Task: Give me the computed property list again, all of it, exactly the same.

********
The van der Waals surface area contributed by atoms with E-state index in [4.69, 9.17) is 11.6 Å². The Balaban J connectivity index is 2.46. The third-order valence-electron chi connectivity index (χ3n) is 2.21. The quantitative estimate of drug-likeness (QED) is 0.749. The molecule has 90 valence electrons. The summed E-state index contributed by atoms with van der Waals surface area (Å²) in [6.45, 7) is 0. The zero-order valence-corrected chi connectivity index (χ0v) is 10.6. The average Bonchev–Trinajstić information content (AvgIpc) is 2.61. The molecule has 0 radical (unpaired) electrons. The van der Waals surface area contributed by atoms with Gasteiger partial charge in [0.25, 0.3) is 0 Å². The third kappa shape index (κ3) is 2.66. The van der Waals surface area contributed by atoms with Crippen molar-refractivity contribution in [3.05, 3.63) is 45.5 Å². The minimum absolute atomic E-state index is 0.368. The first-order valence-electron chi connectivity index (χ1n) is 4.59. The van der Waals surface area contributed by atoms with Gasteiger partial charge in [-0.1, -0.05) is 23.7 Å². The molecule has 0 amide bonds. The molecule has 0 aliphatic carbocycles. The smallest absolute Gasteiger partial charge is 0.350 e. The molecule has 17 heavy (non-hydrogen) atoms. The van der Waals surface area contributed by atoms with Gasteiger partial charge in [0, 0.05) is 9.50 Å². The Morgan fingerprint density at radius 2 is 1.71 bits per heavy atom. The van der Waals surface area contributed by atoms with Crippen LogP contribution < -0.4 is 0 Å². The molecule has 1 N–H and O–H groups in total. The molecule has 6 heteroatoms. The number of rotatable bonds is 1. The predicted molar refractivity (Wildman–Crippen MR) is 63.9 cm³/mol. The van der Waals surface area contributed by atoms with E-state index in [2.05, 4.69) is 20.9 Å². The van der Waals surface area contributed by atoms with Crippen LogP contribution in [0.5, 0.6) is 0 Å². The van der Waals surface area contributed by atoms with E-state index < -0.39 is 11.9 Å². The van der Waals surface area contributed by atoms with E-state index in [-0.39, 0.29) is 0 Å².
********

The van der Waals surface area contributed by atoms with E-state index in [4.69, 9.17) is 11.6 Å². The Balaban J connectivity index is 2.46. The third-order valence-electron chi connectivity index (χ3n) is 2.21. The quantitative estimate of drug-likeness (QED) is 0.749. The molecule has 90 valence electrons. The summed E-state index contributed by atoms with van der Waals surface area (Å²) in [6.45, 7) is 0. The zero-order valence-corrected chi connectivity index (χ0v) is 10.6. The average Bonchev–Trinajstić information content (AvgIpc) is 2.61. The molecule has 0 radical (unpaired) electrons. The van der Waals surface area contributed by atoms with Gasteiger partial charge in [0.25, 0.3) is 0 Å². The third kappa shape index (κ3) is 2.66. The van der Waals surface area contributed by atoms with Crippen molar-refractivity contribution in [3.05, 3.63) is 45.5 Å². The minimum absolute atomic E-state index is 0.368. The first-order valence-electron chi connectivity index (χ1n) is 4.59. The van der Waals surface area contributed by atoms with Gasteiger partial charge in [-0.1, -0.05) is 23.7 Å². The molecule has 0 amide bonds. The molecule has 0 aliphatic carbocycles. The smallest absolute Gasteiger partial charge is 0.350 e. The molecule has 17 heavy (non-hydrogen) atoms. The van der Waals surface area contributed by atoms with Gasteiger partial charge in [0, 0.05) is 9.50 Å². The Morgan fingerprint density at radius 2 is 1.71 bits per heavy atom. The van der Waals surface area contributed by atoms with Crippen LogP contribution < -0.4 is 0 Å². The molecule has 1 N–H and O–H groups in total. The molecule has 6 heteroatoms. The number of rotatable bonds is 1. The predicted molar refractivity (Wildman–Crippen MR) is 63.9 cm³/mol. The van der Waals surface area contributed by atoms with E-state index in [2.05, 4.69) is 20.9 Å². The van der Waals surface area contributed by atoms with Crippen LogP contribution in [0.5, 0.6) is 0 Å². The van der Waals surface area contributed by atoms with E-state index < -0.39 is 11.9 Å². The van der Waals surface area contributed by atoms with E-state index in [-0.39, 0.29) is 0 Å².